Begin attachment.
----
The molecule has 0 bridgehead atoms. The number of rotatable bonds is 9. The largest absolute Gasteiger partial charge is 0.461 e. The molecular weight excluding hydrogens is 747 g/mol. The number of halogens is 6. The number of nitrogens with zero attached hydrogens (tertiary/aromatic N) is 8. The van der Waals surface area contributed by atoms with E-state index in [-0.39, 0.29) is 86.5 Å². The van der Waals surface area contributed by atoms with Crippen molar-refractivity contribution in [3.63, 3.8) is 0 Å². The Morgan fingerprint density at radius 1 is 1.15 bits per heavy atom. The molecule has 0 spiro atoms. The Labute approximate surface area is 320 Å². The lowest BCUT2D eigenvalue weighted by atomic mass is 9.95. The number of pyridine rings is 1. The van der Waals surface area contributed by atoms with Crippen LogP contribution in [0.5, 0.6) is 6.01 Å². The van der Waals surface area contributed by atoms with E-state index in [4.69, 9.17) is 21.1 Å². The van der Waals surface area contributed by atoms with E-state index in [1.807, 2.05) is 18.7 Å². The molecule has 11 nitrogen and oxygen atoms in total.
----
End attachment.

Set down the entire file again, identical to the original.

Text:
The molecule has 0 bridgehead atoms. The number of rotatable bonds is 9. The largest absolute Gasteiger partial charge is 0.461 e. The molecular weight excluding hydrogens is 747 g/mol. The number of halogens is 6. The number of nitrogens with zero attached hydrogens (tertiary/aromatic N) is 8. The van der Waals surface area contributed by atoms with E-state index in [-0.39, 0.29) is 86.5 Å². The van der Waals surface area contributed by atoms with Crippen molar-refractivity contribution in [3.63, 3.8) is 0 Å². The Morgan fingerprint density at radius 1 is 1.15 bits per heavy atom. The molecule has 0 spiro atoms. The Labute approximate surface area is 320 Å². The lowest BCUT2D eigenvalue weighted by atomic mass is 9.95. The number of pyridine rings is 1. The van der Waals surface area contributed by atoms with Crippen LogP contribution in [0.5, 0.6) is 6.01 Å². The van der Waals surface area contributed by atoms with E-state index in [4.69, 9.17) is 21.1 Å². The van der Waals surface area contributed by atoms with E-state index in [1.807, 2.05) is 18.7 Å². The molecule has 11 nitrogen and oxygen atoms in total.